In one sense that the problems are so glaring and obvious can be taken as a positive. Don’t be fooled by diplomacy in front of the media, Van Gaal will be well aware of the areas United need to improve and the club will no doubt be working very hard in the final hours of the transfer window.

If reports are to be believed the Reds have moved swiftly to agree a fee of £36million for Anthony Martial, a 19-year-old French Striker from Monaco. On the face of it the deal looks to be littered with panic; an extortionate fee for an unproven teenager. But United’s best business often comes when buying potential. The club have a history of making stars, not buying them and if Martial develops his potential £36million may look like a sound investment in a few years; only time will tell.

Nevertheless, the club’s transfer strategy remains puzzling. After a very promising start to the window, with good business being done early, things have descended into farce.

So where are we?

There is no doubt that United need solutions in a number of areas: goalkeeper, centre-half and in attack. For a club that finished fourth last season the expectation was that strides would be made in the rebuilding process to push for trophies this season. As things stand, even with an astronomical fee for Martial, the sale of Chicharito and De Gea may leave United in profit for the summer whilst others have strengthened around them.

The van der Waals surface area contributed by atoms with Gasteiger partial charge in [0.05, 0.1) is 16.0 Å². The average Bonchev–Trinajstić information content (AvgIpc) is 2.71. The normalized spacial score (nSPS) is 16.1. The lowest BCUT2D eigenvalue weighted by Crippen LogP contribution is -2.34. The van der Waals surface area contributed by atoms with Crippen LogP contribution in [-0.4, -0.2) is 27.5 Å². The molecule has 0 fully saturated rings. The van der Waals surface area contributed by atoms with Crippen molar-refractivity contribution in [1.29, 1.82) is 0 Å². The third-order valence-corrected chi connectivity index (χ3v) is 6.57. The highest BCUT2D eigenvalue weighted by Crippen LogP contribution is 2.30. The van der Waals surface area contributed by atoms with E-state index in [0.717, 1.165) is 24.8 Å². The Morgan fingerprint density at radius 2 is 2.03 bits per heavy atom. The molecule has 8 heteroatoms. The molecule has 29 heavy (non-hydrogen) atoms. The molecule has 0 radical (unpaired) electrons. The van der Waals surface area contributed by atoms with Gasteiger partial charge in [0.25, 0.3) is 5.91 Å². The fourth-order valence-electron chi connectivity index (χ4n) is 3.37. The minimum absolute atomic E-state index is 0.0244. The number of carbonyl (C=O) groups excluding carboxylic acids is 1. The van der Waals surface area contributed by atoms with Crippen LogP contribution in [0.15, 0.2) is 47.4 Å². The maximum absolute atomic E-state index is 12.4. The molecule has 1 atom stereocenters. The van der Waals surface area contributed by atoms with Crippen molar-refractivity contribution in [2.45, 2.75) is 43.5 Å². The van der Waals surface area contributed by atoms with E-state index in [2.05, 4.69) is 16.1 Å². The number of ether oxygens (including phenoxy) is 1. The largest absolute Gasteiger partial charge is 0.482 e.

Most disappointing is the apparent lack of structure and forward planning. Players have been sold or released with no replacements lined up. Signing the very best should always be the target of a club of United’s stature, but there has to be an acceptance that those calibre of players are not always available and are very difficult to get.

If that is the case, the next plan should surely be to sign players with potential for smaller fees. Unfortunately, once again it seems as though there has been very little planning at all.

If they are going to challenge on all fronts this season, Manchester United will need to make significant movements in the coming hours.